By Jesse Marx
By Chris Parker
By Jake Rossen
By Jesse Marx
By Michelle LeBow
By Alleen Brown
By Maggie LaMaack
By CP Staff
CP: You give a very different reading to the garden story--as a metaphor for the development of one's psyche through the course of a lifetime. It struck me how much less punitive that is than the traditional reading.
Mitchell: This story presses everybody's buttons. Not everybody's, but of the people that I have read to, many, many people have found it a very difficult and troubling story. When I've read it, even to a group made up mostly of Buddhists, you can feel the energy in the air. You could cut it with a knife. Especially the women have flames coming out of their ears when they hear it. Because, as it's written and as it's been traditionally interpreted, it's a story about male blame of women for all the misery of humanity. This is not even speaking of the original sin interpretation of Augustine, which was taken as the interpretation by the church.
It's something that as a culture, I think, we are mature enough now to get past. And once you look beneath the surface of what the writer obviously intended--and he intended his God character to be the one we are in sympathy with, and the serpent to be a naughty or a nasty character, and he intended Eve to be blamed--but being a great writer, he was in touch with some much deeper element in the human psyche, and in spite of whatever his intentions might be, the story itself has an intelligence that leads us to look at it in a different way, a deeper way. And it becomes much more interesting, I think.
So when you read this fresh, as I hope people will do, you can see all these curious elements. The God character, who's a kindly character even if a little bumbling, plants the forbidden tree right in the middle of the garden, creates the serpent, a very persuasive, talkative animal, and creates the character as a serpent in the first place. He must have been, even unconsciously, aware that there's this relationship between a serpent and wisdom, that a serpent sheds its skin and is reborn in that sense. In itself, it leads away from the standard interpretation.
And also, one thing I mentioned in the introduction is that the God character doesn't tell the truth and the serpent character tells the truth about, you know, as soon as you eat this fruit you will die. That's a verse that theologians have been trying to explain away for probably 1500 years. But it's clearly out there as the literal text. All of these elements, it seems to me, lead us to look more deeply and to see it as something else on the level of the soul.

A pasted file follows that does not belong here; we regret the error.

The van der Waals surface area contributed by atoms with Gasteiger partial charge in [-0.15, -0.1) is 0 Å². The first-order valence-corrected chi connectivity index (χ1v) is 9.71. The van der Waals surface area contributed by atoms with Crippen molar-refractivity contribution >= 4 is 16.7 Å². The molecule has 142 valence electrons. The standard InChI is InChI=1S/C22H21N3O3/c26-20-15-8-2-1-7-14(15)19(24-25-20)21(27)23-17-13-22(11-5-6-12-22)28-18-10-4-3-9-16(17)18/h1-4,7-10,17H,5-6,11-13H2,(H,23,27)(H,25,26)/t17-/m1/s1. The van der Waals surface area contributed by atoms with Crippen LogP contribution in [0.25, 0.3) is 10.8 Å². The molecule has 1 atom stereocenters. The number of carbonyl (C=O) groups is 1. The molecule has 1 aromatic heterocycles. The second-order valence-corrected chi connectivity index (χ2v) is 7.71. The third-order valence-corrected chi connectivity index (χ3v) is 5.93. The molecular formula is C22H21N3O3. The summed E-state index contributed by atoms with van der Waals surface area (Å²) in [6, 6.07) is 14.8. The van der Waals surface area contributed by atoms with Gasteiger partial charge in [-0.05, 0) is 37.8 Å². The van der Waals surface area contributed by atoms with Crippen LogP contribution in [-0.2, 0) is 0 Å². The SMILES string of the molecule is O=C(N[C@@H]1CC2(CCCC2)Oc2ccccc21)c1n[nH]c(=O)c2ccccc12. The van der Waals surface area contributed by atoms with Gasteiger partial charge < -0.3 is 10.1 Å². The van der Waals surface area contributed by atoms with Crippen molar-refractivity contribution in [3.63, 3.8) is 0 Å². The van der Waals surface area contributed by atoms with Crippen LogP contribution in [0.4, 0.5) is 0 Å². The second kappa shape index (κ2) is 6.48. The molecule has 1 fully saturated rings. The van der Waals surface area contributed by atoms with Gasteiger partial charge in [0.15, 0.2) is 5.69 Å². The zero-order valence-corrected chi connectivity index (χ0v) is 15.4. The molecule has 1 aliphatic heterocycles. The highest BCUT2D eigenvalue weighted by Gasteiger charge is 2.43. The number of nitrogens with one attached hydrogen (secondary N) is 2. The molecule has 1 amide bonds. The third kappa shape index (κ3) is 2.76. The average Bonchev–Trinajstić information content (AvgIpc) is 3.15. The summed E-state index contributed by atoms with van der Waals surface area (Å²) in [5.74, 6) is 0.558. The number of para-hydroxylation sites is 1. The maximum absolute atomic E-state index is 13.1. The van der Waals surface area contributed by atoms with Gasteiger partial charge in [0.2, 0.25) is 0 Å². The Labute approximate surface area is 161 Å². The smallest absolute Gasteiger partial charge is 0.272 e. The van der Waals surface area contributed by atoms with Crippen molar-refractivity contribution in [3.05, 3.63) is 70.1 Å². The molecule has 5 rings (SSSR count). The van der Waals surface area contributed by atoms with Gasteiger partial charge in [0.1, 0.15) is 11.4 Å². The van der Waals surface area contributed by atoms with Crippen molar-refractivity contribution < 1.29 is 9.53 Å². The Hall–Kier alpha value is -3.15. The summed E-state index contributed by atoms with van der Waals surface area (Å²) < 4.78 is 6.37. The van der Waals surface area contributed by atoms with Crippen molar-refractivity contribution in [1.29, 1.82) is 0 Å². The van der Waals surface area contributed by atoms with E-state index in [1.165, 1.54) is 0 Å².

In the tradition that I've been trained in as an adult, Zen Buddhism, and in many of the other great spiritual traditions, there's no difference between psychology and theology. When you get to the deep places of the soul, you discover that those distinctions aren't there. As a matter of fact, there's nothing there. It's a great freedom. You can't even talk about the soul at a certain depth, or about God, because those are very imprecise, reified words that talk about them as if they're nouns, and they're not at all nouns. The world of nouns and verbs is something we live in at a certain gross level of reality, and distinctions--especially those kinds of distinctions--aren't valid.
But even more important than the blurring or the disappearance of those kinds of distinctions is the disappearance of a certain kind of moralistic distinction--the distinction between good and bad, and up and down. I talk about that at some length in the introduction. One of the things that deeply moved me and impressed me about the great writers of Genesis--J, and the Joseph author--was their open-heartedness and their inclusiveness. The fact that there were not heroes and villains in these great stories, as there are throughout most of the Bible and the gospels, too. You have that very limited mind at work throughout the Bible and the New Testament, where the world is split into Us and Them. God's people and the unchosen. In the gospels certainly as much as in the Hebrew Bible, even though people tend to think of the mind that wrote the gospels as a very loving mind, it's not so in my opinion. The Pharisees are always lurking in the background like Victorian villains, twirling their mustaches. And then in John, you have the Jews as the children of Satan. It's a very hate-filled, dualistic mind.
But that's not so in the greatest stories of Genesis. The unchosen or defeated characters are given just as much voice, just as much loving attention, as the "good" characters. I talk about Cain and Esau, and there are extremely moving moments when the unchosen characters express themselves: Bless me. Bless me too, father. Such a deeply, deeply moving moment. And the largeness of mind it takes to portray the brother who has not got the blessing being much more open-hearted than the chosen brother--that's astonishing of the writer to do. This mind is a rare thing in sacred scriptures of the West. And very precious too, I think. CP
Stephen Mitchell is appearing at Borders Bookshop (3001 Hennepin Ave., Mpls.; 825-0336) on Thursday, September 19, at 7:30.